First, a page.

I was a big fan of Thread, the dark saga of drugs and guns by David Simon set in Baltimore. Now there’s Sky Atlantic’s six-part series We own this towndeveloped by Simon and Thread collaborator George Pelecanos, and directed by King Richardby Reinaldo Marcus Green. Based on the non-fiction book by James Fenton, it details the venality, corruption and downfall of the Baltimore Police Department’s Gun Trail Task Force, in the context of the police murder of Freddie Gray in 2015. This all sounds like an ersatz, factual version of the Thread, but with the cameras turned 180 degrees to retrain on the corrupt cops. There are elements of that and much more.

“Toxic energy from chewing gum”: Jon Bernthal in We Own This City. HBO

It’s a portrait of a warped world in which violent sociopaths thrive in plain sight, as long as they have police badges slapped on their near-Alpha bloated chests. Officers such as Wayne Jenkins (The Walking Deadby Jon Bernthal) and Daniel Hersl (The good wife‘s Josh Charles) do what they want – steal, racially target, wrongfully arrest, abuse – but still get praised for bringing in criminals. “If you want to do this job, you’re going to get complaints for doing this job,” Hersl said, his eyes glazed over. British actor Wunmi Mosaku plays one of the stubborn, elegant investigators trying to stop the rot.

WOTC spins around multiple time zones so maniacally that it dislodges and undermines the narrative. That aside, it’s brutal and compelling, with guest appearances from Thread (including Jamie Hector, who played drug boss Marlo Stanfield) and eerie nods to the recent past, like bystanders filming arrests with cameras. Bernthal in particular is superb: his very skin seems to ripple with nervous, virtuous, gum-chewing poisonous energy. Four episodes later, I find the hooks are deep and lead me to the finale.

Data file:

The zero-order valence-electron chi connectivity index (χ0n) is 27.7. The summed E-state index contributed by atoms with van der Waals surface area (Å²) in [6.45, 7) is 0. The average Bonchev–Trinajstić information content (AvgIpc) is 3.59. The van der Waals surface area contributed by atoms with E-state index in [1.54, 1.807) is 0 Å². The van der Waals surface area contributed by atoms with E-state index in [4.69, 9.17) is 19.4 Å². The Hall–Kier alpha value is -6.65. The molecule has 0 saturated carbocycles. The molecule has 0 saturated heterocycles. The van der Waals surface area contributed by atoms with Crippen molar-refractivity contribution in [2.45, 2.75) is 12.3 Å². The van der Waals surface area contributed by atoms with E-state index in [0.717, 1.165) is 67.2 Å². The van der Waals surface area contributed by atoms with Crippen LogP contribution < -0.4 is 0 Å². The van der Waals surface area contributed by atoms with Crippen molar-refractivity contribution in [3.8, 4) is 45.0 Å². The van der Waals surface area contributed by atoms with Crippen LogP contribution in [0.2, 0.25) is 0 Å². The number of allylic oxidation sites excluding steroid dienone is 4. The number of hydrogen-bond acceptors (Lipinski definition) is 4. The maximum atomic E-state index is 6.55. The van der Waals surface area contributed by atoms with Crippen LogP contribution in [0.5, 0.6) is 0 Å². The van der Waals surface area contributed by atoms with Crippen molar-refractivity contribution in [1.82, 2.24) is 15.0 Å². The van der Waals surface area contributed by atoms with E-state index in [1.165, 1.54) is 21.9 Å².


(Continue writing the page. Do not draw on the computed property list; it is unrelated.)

The essential My name is Leon, on BBC Two, is a 90-minute adaptation of Kit de Waal’s acclaimed novel. Written by Shola Amoo and directed by Lynette Linton (Artistic Director of the Bush Theater in London), it stars newcomer Cole Martin as a mixed-race boy in foster care who longs to reunite with his half-boyfriend Jake. – white brother.

It is set in the 1980s in Birmingham, at the time of protests against the race. At first, nine-year-old Leon struggles to care for Jake, while their frail, mentally ill mother (Poppy Lee Friar) lies catatonic in bed. Once placed with foster Maureen (Monica Dolan), Leon swears that he and his “Sergeant Smith” figurine will find Jake, who has been adopted. Driving on his bike to a housing estate, Leon befriends Tufty (Malachi Kirby from BBC One’s Mangrove), who teaches him the race.